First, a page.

Patrisse Cullors, a co-founder of the Black Lives Matter movement, told CNN that Black Lives Matter had, suspecting the page was a scam, contacted Facebook about removing it a few months ago…
She said fake fundraisers diminish the real work the movement does. “We rely on donors who believe in our work and our cause and that money will be used in a way that is respectful,” Cullors said.
“It’s important to remember the movement was organic and no organizations started the protests that spread across the country,” DeRay Mckesson, a prominent black activist, told CNN.
Tampa Bay Times: A bipartisan bill should end “zombie campaign” cash
By Editorial Board
Rep. Gus Bilirakis, R-Palm Harbor, and Rep. Kathy Castor, D-Tampa, are co-sponsoring the Honest Elections and Campaign, No Gain Act. The measure requires departing lawmakers to close their campaign accounts within two years, and it bans payments to family members once they leave office.
The bill is in response to a Tampa Bay Times/10News WTSP investigation in January that found about 100 so-called “zombie campaigns” – accounts left open by former politicians that were used to finance their lifestyles, advance their careers and pay family members…
Under the bill, the clock on the two-year period to wind down the campaign would begin the day after the qualifying deadline for the next election. That offers plenty of time for campaigns to settle any legitimate outstanding debts. Ex-lawmakers would be required to close campaign accounts before becoming lobbyists. As with current law, any unspent donations could be refunded to donors or given to charities or political parties. But the measure would bar candidates from transferring money into their own political action committees, which is allowed under current regulations.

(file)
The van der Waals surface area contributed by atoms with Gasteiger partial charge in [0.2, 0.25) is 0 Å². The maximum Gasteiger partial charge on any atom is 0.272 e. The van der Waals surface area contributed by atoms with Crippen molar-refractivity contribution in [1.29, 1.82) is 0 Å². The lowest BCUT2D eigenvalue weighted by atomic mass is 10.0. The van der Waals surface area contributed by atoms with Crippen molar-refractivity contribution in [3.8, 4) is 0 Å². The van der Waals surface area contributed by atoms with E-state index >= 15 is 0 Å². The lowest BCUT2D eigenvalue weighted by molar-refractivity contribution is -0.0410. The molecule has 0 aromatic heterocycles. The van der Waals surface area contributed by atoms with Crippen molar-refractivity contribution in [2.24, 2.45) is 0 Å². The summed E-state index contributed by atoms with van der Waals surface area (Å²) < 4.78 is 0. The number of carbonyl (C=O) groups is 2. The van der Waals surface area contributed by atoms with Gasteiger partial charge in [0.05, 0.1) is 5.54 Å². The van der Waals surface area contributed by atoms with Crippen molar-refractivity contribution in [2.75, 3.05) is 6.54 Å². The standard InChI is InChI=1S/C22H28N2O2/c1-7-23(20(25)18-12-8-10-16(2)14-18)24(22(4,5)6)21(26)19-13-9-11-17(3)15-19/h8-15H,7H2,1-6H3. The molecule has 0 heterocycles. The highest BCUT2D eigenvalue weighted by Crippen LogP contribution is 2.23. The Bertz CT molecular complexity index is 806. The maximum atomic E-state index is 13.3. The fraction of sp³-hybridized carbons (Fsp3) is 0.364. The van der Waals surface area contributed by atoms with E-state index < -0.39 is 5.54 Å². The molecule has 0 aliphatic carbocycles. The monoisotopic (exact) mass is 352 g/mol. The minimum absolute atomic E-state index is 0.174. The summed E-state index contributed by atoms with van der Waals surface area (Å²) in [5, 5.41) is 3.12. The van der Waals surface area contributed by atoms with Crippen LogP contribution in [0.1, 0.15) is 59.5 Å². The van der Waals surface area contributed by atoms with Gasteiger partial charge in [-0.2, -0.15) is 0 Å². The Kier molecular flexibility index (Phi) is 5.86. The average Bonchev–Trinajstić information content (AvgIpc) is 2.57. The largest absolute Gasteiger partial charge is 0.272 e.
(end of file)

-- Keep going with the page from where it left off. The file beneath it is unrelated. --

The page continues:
Washington Free Beacon: Former FEC Chair Calls for Government Agency to Collect Social Media
By Joe Schoffstall
Ravel made the suggestions in a recent Atlantic essay titled “How the Government Could Fix Facebook” …
Under a section titled “Police Political Advertising” within the piece, the former chair told the publication that the definition of ‘election advertising’ should be expanded to help detect new disinformation campaigns that may not be found under the current definition. This could be established if the FEC were to create a “multifaceted test” to help determine if certain additional communications should fall under the category of election-related materials, Ravel said.
Ravel added that if the definition were to be expanded, a new government enforcement agency could be created to help the tech companies find questionable communications, which would also help the FEC.
“For instance, communications could be examined for their intent, and whether they were paid for in a nontraditional way-such as through an automated bot network,” The Atlantic writes of Ravel’s idea.
The agency could mirror that of the Financial Crimes Enforcement Network, which falls under the Treasury Department and tracks financial activities flagged by large institutions, Ravel said…
“The platforms could turn over lots of communications and the investigative agency could then examine them to determine if they are from prohibited sources,” Ravel told The Atlantic.
By Nanette Light
A state district judge has ruled in favor of a temporary injunction blocking a controversial McKinney ordinance governing electioneering.